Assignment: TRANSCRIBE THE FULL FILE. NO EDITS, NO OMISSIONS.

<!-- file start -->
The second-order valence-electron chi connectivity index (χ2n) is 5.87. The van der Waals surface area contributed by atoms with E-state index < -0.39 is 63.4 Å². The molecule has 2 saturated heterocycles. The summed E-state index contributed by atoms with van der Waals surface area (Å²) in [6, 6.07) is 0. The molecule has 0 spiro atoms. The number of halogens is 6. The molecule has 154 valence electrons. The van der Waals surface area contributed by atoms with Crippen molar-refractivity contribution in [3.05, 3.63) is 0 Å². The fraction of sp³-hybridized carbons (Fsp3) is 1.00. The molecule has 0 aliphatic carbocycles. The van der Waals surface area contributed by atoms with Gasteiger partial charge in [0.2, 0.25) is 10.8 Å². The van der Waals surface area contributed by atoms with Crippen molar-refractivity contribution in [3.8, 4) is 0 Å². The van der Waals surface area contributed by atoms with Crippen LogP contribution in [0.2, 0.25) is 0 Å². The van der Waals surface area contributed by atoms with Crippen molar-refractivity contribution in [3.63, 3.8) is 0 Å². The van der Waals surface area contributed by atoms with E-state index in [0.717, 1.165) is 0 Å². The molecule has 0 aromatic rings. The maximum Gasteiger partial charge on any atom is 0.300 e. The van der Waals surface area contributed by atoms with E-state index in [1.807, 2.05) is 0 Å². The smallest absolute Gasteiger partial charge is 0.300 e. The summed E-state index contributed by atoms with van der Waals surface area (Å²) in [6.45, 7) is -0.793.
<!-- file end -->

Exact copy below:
The second-order valence-electron chi connectivity index (χ2n) is 5.87. The van der Waals surface area contributed by atoms with E-state index < -0.39 is 63.4 Å². The molecule has 2 saturated heterocycles. The summed E-state index contributed by atoms with van der Waals surface area (Å²) in [6, 6.07) is 0. The molecule has 0 spiro atoms. The number of halogens is 6. The molecule has 154 valence electrons. The van der Waals surface area contributed by atoms with Crippen molar-refractivity contribution in [3.05, 3.63) is 0 Å². The fraction of sp³-hybridized carbons (Fsp3) is 1.00. The molecule has 0 aliphatic carbocycles. The van der Waals surface area contributed by atoms with Gasteiger partial charge in [0.2, 0.25) is 10.8 Å². The van der Waals surface area contributed by atoms with Crippen molar-refractivity contribution in [3.8, 4) is 0 Å². The van der Waals surface area contributed by atoms with Crippen LogP contribution in [0.2, 0.25) is 0 Å². The van der Waals surface area contributed by atoms with Crippen molar-refractivity contribution in [3.63, 3.8) is 0 Å². The van der Waals surface area contributed by atoms with E-state index in [0.717, 1.165) is 0 Å². The molecule has 0 aromatic rings. The maximum Gasteiger partial charge on any atom is 0.300 e. The van der Waals surface area contributed by atoms with E-state index in [1.807, 2.05) is 0 Å². The smallest absolute Gasteiger partial charge is 0.300 e. The summed E-state index contributed by atoms with van der Waals surface area (Å²) in [6.45, 7) is -0.793.